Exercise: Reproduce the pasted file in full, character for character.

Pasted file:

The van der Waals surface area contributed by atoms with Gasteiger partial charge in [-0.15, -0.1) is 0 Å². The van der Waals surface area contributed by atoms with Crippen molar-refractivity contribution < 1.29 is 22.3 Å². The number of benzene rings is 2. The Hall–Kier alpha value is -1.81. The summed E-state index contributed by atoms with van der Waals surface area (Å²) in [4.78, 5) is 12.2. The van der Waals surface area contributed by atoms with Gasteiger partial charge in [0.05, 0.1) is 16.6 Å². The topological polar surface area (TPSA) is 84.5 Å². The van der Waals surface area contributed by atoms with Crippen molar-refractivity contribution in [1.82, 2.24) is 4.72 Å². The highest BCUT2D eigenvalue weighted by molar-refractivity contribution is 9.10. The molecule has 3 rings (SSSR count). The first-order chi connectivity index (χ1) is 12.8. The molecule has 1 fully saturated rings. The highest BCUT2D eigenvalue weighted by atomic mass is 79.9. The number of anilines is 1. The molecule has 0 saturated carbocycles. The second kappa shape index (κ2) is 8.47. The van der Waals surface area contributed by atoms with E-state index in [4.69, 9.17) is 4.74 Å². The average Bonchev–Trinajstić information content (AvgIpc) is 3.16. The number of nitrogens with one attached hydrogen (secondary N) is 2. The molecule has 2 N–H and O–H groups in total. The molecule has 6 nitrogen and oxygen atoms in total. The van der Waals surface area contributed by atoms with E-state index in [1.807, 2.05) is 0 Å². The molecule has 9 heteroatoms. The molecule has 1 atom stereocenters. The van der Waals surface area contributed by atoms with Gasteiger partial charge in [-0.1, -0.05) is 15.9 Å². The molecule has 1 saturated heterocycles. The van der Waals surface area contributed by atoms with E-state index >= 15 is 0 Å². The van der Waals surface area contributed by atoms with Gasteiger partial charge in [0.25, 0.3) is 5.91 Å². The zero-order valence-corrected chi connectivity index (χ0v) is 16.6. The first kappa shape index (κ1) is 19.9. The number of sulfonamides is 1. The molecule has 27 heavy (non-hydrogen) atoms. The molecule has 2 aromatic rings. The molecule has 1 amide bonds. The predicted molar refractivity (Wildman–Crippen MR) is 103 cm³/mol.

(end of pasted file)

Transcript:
The van der Waals surface area contributed by atoms with Gasteiger partial charge in [-0.15, -0.1) is 0 Å². The van der Waals surface area contributed by atoms with Crippen molar-refractivity contribution < 1.29 is 22.3 Å². The number of benzene rings is 2. The Hall–Kier alpha value is -1.81. The summed E-state index contributed by atoms with van der Waals surface area (Å²) in [4.78, 5) is 12.2. The van der Waals surface area contributed by atoms with Gasteiger partial charge in [0.05, 0.1) is 16.6 Å². The topological polar surface area (TPSA) is 84.5 Å². The van der Waals surface area contributed by atoms with Crippen molar-refractivity contribution in [1.82, 2.24) is 4.72 Å². The highest BCUT2D eigenvalue weighted by molar-refractivity contribution is 9.10. The molecule has 3 rings (SSSR count). The first-order chi connectivity index (χ1) is 12.8. The molecule has 1 fully saturated rings. The highest BCUT2D eigenvalue weighted by atomic mass is 79.9. The number of anilines is 1. The molecule has 0 saturated carbocycles. The second kappa shape index (κ2) is 8.47. The van der Waals surface area contributed by atoms with E-state index in [4.69, 9.17) is 4.74 Å². The average Bonchev–Trinajstić information content (AvgIpc) is 3.16. The number of nitrogens with one attached hydrogen (secondary N) is 2. The molecule has 2 N–H and O–H groups in total. The molecule has 6 nitrogen and oxygen atoms in total. The van der Waals surface area contributed by atoms with E-state index in [1.807, 2.05) is 0 Å². The molecule has 9 heteroatoms. The molecule has 1 atom stereocenters. The van der Waals surface area contributed by atoms with Gasteiger partial charge in [-0.1, -0.05) is 15.9 Å². The molecule has 1 saturated heterocycles. The van der Waals surface area contributed by atoms with E-state index >= 15 is 0 Å². The van der Waals surface area contributed by atoms with Gasteiger partial charge in [0.25, 0.3) is 5.91 Å². The zero-order valence-corrected chi connectivity index (χ0v) is 16.6. The first kappa shape index (κ1) is 19.9. The number of sulfonamides is 1. The molecule has 27 heavy (non-hydrogen) atoms. The molecule has 2 aromatic rings. The molecule has 1 amide bonds. The predicted molar refractivity (Wildman–Crippen MR) is 103 cm³/mol.